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Strother Martin was a latter-day character player in the best Hollywood tradition, at a time when that breed was disappearing from the screen. The consummate character actor shared the screen with some of Hollywood’s biggest stars—John Wayne, Robert Redford, Paul Newman, James Stewart, Alan Ladd, Audie Murphy, Glenn Ford and many others. At an unimposing 5' 8" he once described himself as having a walk “like a bad imitation of Bob Hope” and a voice like “Shirley Temple with a cold.” Yet he somehow had a gift of endowing his whiners, frauds, losers, undesirables and crazy rurals with an endearing, likable quality.

Strother Martin.Born March 26, 1919, in Kokomo, IN, Martin became a champion diver at the University of Michigan while he worked toward a theatre arts degree. After Navy service in WWII, he moved to Hollywood in 1948 with his first acting job as a leprechaun on a KTLA-TV children’s show. His first film was a bit in “The Asphalt Jungle” (‘50) after which he began to work steadily in films and on TV, however his first western, “Drum Beat”, wasn’t until 1954 and it really wasn’t until ‘56 that Martin began to appear primarily in westerns.

Among others, he can be seen in “The Black Whip” (‘56), “Black Patch” (‘57), “Cowboy” (‘58), “Wild and the Innocent” (‘59), “Horse Soldiers” (‘59), “Man Who Shot Liberty Valance” (‘62), “McLintock” (‘63), “Sons of Katie Elder” (‘65), as well as dozens of TV episodes—“Zane Grey Theatre”, “Broken Arrow”, “Trackdown”, “Jefferson Drum”, “Texan”, “Rebel”, “Have Gun Will Travel”, “Rawhide”, “Legend of Jesse James”, “Big Valley”, “Dakotas” and many others. In ‘59-‘60 he was a regular as Aaron Donager, a townsman friend of Sundance (Earl Holliman) on “Hotel de Paree”.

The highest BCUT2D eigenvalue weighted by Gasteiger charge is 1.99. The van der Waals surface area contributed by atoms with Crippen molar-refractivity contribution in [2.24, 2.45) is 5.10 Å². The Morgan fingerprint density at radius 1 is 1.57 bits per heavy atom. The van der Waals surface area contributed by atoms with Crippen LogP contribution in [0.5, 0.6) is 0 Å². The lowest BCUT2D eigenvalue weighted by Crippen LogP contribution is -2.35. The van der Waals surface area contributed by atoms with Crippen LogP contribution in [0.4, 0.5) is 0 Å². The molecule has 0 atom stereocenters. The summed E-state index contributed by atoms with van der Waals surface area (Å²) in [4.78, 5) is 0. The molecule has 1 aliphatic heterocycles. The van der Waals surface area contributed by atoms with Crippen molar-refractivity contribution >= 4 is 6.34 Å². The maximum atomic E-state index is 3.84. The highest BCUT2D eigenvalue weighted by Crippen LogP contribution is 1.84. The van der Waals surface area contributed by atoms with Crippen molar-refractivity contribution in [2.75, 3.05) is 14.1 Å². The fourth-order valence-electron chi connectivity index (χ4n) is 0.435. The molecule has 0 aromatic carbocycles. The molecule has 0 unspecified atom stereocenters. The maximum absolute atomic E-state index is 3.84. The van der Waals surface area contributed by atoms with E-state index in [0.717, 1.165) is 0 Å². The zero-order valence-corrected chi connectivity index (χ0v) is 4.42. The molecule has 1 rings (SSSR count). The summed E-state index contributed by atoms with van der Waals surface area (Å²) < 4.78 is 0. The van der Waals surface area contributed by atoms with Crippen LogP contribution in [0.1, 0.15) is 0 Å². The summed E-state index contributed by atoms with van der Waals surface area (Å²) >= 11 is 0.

Earl Holliman, Strother Martin and Gordon Jones on "Hotel de Paree: Greenhorn Trader" ('60).

“Cool Hand Luke” in ‘67 and his famous line, “What we’ve got here is…failure to communicate,” put Strother into the upper echelon of character actors. He became a favorite of Paul Newman and director Sam Peckinpah—who terrified him according to those who worked with Martin.

1969 was Martin’s banner year. He was  seen  in “True Grit", "The Wild Bunch” and “Butch Cassidy and the Sundance Kid”, three classic westerns.

Off screen, Martin enjoyed gardening, collecting antiques and classical music. After completing a role as The Weasel in “Hotwire” (‘80), one of the screen’s most lovable character players died of a heart attack on August 1, 1980, in Thousand Oaks, CA. He was survived by his wife, Helen.